John Higgins was a parish priest. He held a Certificate of Qualification in Social Work from the University of Central England in 1975 and a Social Science Ph. D. from the University of Birmingham, England from 2007. He worked as a Guardian ad litem for the courts of Staffordshire from 1981-1990 and the county of Cumbria from 1991-2000. Hayes regularly attended the St. Nicolas Church and taught Sunday School there for approximately two years, beginning in April 2011. During this time, she met with Higgins for pastoral support and spiritual guidance. Additionally, Hayes allegedly showed him bruises that she claimed resulted from domestic violence. Pliego objected to allowing Higgins testify as an expert in the following areas of proposed testimony: "1) general knowledge about bruising and domestic violence; 2) Turkish and American domestic law; and 3) diplomatic family relations." The Court found that Higgins did not have the relevant education or experience, medical or otherwise, needed to opine about the cause of the bruising, or to determine that the bruising could not have been self-inflicted. Nor had he demonstrated use of any reliable methodology for determining the cause of the bruises. Therefore, the Court did not permit Higgins to testify regarding the bruises that he saw, but not about their cause, and held the other issues in abeyance.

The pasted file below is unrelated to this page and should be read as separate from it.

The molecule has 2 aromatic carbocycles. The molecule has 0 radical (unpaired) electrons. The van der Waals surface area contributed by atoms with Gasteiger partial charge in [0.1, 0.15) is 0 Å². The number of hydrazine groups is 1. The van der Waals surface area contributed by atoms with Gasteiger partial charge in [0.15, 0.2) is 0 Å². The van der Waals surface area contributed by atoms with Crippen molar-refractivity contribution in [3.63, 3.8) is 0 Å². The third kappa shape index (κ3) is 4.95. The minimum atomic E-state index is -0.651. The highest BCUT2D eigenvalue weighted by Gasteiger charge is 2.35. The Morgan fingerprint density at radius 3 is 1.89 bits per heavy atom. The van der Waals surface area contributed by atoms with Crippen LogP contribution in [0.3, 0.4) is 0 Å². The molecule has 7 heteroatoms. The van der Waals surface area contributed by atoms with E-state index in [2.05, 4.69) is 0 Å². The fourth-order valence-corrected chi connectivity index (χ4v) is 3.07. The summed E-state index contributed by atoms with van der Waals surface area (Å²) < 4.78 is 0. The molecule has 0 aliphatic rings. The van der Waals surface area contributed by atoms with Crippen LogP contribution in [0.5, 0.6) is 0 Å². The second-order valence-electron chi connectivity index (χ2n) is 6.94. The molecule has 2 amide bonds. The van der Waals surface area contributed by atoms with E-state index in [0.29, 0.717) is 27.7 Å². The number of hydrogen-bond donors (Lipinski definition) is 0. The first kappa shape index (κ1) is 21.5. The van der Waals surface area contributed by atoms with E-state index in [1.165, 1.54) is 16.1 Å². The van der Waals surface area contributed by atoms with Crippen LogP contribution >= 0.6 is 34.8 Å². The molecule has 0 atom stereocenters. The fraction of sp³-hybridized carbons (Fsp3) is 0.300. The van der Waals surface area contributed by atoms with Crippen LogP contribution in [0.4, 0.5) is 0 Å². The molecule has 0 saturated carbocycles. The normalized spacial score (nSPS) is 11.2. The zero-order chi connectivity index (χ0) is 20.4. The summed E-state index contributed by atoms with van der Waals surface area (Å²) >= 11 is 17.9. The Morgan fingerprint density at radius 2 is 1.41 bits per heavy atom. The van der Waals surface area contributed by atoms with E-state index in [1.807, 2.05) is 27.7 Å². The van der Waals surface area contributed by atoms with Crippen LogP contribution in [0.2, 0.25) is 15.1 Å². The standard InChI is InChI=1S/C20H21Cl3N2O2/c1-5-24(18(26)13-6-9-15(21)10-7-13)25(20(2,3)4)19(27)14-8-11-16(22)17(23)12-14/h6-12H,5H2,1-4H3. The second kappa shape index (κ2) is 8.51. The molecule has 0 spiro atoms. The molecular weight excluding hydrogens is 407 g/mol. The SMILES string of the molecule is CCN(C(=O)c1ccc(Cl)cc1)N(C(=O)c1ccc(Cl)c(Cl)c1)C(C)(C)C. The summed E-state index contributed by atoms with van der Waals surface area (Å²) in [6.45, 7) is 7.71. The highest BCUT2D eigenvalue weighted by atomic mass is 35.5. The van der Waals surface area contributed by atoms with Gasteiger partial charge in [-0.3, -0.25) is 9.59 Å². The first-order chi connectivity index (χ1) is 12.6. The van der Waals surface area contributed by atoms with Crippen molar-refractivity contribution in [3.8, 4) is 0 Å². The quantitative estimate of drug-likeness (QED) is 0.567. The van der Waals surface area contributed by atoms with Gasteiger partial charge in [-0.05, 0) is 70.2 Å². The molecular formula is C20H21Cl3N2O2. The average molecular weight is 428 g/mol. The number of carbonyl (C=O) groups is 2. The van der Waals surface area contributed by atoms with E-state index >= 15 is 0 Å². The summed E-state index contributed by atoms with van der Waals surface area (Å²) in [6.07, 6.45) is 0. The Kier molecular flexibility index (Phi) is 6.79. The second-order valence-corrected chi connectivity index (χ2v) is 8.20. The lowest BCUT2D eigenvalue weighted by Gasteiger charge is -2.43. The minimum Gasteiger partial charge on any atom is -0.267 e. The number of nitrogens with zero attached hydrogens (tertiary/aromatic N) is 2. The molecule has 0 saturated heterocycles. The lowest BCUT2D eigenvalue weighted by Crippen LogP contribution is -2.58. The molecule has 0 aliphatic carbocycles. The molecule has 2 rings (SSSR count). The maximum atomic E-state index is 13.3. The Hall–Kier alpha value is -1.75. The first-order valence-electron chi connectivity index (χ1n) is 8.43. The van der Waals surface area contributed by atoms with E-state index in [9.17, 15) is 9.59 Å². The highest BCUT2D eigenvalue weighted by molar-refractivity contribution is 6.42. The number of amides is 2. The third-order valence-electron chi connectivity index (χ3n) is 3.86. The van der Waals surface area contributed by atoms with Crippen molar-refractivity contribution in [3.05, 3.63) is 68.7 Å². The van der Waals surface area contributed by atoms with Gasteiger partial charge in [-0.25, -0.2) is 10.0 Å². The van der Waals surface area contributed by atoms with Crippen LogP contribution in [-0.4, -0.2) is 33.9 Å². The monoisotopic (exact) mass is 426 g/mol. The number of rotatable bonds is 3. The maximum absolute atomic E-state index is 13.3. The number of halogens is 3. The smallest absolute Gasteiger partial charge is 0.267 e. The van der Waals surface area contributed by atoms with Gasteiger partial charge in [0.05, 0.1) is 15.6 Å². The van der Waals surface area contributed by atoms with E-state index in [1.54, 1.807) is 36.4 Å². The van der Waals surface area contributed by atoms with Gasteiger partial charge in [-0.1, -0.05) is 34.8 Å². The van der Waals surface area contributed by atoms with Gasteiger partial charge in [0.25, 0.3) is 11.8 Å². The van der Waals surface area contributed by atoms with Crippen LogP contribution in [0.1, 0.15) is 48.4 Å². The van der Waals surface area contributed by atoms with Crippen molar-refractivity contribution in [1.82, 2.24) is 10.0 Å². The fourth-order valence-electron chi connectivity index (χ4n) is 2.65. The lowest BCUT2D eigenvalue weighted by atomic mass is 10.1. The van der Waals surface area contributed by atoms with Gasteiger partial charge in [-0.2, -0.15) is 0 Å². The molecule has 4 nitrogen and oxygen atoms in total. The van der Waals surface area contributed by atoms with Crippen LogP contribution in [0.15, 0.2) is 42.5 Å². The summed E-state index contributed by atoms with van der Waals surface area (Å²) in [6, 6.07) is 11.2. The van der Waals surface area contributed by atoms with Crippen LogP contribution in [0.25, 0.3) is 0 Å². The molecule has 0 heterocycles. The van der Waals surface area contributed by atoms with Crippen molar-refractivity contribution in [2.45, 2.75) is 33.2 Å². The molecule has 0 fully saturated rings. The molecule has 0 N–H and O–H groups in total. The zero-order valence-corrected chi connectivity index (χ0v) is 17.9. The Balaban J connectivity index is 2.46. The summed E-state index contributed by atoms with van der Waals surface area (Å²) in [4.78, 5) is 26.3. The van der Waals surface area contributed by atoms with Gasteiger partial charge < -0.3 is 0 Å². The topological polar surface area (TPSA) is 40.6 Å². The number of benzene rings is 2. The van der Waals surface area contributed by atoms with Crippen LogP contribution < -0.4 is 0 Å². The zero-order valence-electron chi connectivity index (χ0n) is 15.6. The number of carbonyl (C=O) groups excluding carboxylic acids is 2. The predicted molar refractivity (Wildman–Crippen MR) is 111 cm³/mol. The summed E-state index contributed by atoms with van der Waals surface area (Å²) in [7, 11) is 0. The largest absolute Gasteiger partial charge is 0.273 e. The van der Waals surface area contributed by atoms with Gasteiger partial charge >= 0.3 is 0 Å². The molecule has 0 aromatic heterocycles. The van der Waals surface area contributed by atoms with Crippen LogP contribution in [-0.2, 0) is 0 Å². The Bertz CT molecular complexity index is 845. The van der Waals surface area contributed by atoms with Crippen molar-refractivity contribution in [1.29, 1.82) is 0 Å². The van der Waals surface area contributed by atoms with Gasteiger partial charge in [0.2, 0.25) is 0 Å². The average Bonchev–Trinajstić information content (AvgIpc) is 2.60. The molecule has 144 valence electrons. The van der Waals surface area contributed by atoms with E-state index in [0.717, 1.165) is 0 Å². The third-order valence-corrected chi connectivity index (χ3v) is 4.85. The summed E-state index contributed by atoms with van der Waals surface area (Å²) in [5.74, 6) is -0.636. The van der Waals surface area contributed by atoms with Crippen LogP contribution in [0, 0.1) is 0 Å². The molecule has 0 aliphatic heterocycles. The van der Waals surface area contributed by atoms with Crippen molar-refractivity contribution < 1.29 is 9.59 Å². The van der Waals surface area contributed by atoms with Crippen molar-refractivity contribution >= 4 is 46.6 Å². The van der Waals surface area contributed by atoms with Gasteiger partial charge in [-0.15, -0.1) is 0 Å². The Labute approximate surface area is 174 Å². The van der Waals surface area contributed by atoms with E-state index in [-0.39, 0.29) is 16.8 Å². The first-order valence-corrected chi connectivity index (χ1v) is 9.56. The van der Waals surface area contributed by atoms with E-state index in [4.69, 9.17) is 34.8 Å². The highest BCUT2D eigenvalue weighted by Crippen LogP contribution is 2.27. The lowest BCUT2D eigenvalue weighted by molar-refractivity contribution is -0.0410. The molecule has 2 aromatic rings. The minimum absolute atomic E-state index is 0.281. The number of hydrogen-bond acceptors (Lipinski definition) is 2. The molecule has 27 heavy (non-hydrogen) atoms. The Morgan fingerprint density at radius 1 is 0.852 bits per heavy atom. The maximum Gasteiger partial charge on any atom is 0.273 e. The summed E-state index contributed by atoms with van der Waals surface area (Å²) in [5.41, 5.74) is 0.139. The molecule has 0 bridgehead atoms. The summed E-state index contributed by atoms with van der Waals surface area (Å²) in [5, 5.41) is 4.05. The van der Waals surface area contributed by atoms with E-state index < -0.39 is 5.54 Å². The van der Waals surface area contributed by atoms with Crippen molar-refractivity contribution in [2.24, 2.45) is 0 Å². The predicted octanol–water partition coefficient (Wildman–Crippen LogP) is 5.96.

The Court observed that the Federal Rules of Evidence establish that "the privilege of a witness, person, government, State, or political subdivision thereof shall be governed by the principles of the common law as they may be interpreted by the courts of the United States in the light of reason and experience." Fed.R.Evid. 501. The United States Supreme Court recognizes a psychotherapist-patient privilege. Jaffee v. Redmond, 518 U.S. 1, 9-10 (1996). Specifically, "confidential communications between a licensed psychotherapist and her patients in the course of diagnosis or treatment are protected from compelled disclosure...." Dr. Guler was a psychologist who counseled Hayes in Ankara, Turkey and telephonically after Hayes returned to Kentucky. The two had at least 38 counseling sessions together. Pliego attended 14, starting in June 19, 2013, "for the purpose of addressing and remediating issues raised in Amanda's counseling regarding parent conflict and violence." Pliego argued that Guler could not disclose communications made between her and her patients unless all involved patients waive the privilege. He argued that he was a patient and that he participated fully in 14 sessions. The court observed that to be protected from compelled disclosure, a statement must be a confidential communication, between a licensed psychotherapist and her patient, made in the course of diagnosis or treatment. Jaffee, 518 U.S. at 15. The Court found that Pliego was a participant in the sessions, and that his statements were made in the court of diagnosis or treatment. Therefore, the Court held that the psychotherapist-privilege applied to the statements Pliego made during counseling sessions with Gerber. It rejected Hayes argument that the privilege was waived because the litigation was between the parties who participated in the joint sessions. The Court held that Guler could testify as to statements made by Hayes, but not as to any statements made by Pliego.